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Future Development

I expect great outcomes from the Sustainable Development Goals

Homi Kharas

Last week, Bill Easterly called the sustainable development goals (SDGs) senseless, dreamy, and garbled. He has a long list of specific quibbles. I disagree with him on many fronts, but I think we would both agree that the proof of this pudding is in the eating, not in how it looks. It does not matter what Bill thinks or what I think, what matters is whether anything actually changes as a result of the U.N. agreement.

So rather than getting into a discussion of what the SDGs might be, think instead of what has already been accomplished as a sign of the promise of things to come.

  1. For too many years, the peacekeeping, development, and environmental communities have been siloed, each one fighting with the other for limited resources. This was unnatural and unfortunate; the SDGs, and the process through which the SDGs were determined, have underscored the intertwined nature of the challenges of conflict, poverty, and climate change and have brought the three communities together to fight for a common cause of sustainable development. One outcome: it was during the SDG Summit that countries pledged to increase the resources and troops that they would make available for peacekeeping. Around 30,000 more troops were committed last week, amounting to a very substantial increase over the 100,000 currently participating in the 16 U.N. peacekeeping missions around the world. China, by itself, has pledged 8,000 more troops. If indeed the SDGs help to make peace, jobs, and resilience the new frontiers of sustainable development, it will be a big accomplishment.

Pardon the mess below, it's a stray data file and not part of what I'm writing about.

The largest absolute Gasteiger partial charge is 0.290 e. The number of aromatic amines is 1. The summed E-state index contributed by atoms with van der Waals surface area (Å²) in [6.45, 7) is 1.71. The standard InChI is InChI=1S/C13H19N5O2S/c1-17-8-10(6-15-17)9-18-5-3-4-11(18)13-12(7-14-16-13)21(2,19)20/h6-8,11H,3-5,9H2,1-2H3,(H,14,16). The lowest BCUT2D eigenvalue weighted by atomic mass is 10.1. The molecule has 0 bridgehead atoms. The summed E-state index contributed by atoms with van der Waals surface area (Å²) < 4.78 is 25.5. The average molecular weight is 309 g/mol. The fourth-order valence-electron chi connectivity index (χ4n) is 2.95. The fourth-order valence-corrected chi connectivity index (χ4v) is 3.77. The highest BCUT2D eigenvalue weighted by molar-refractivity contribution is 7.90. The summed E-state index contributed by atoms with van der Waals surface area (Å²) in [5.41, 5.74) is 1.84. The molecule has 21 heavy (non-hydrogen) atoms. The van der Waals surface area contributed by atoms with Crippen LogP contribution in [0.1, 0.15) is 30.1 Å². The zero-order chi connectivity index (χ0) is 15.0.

2. In describing his government’s commitment to the SDGs, U.K. Prime Minister Cameron emphasized a determination to make transparent the owners of all companies and trusts. This is potentially a major breakthrough in the fight against corruption and illicit capital flows, and will be all the more powerful if others follow suit.
  3. In addition to the parade of government officials and bureaucrats, a group of high-powered CEOs also came to New York to discuss what they could do. Some, like Unilever’s Paul Polman, are longstanding champions of the need for business to partner more with governments to achieve change. But this time there were many more faces—Andrew Liveris from the Dow Chemical Company, Richard Branson from Virgin, and Mark Wilson from Aviva to name just a few. All were eager to explore how to take advantage of the opportunities offered by the SDGs. None are inclined to waste their time on “vague and utopian” causes, as Easterly calls the SDGs. They wonder if there are better ways for allocating private capital (perhaps $300 trillion worldwide) that would be more efficient in the long term for the global economy. Even small shifts in allocations toward companies that perform better on sustainability and long-term profitability benchmarks would have very dramatic consequences for global development.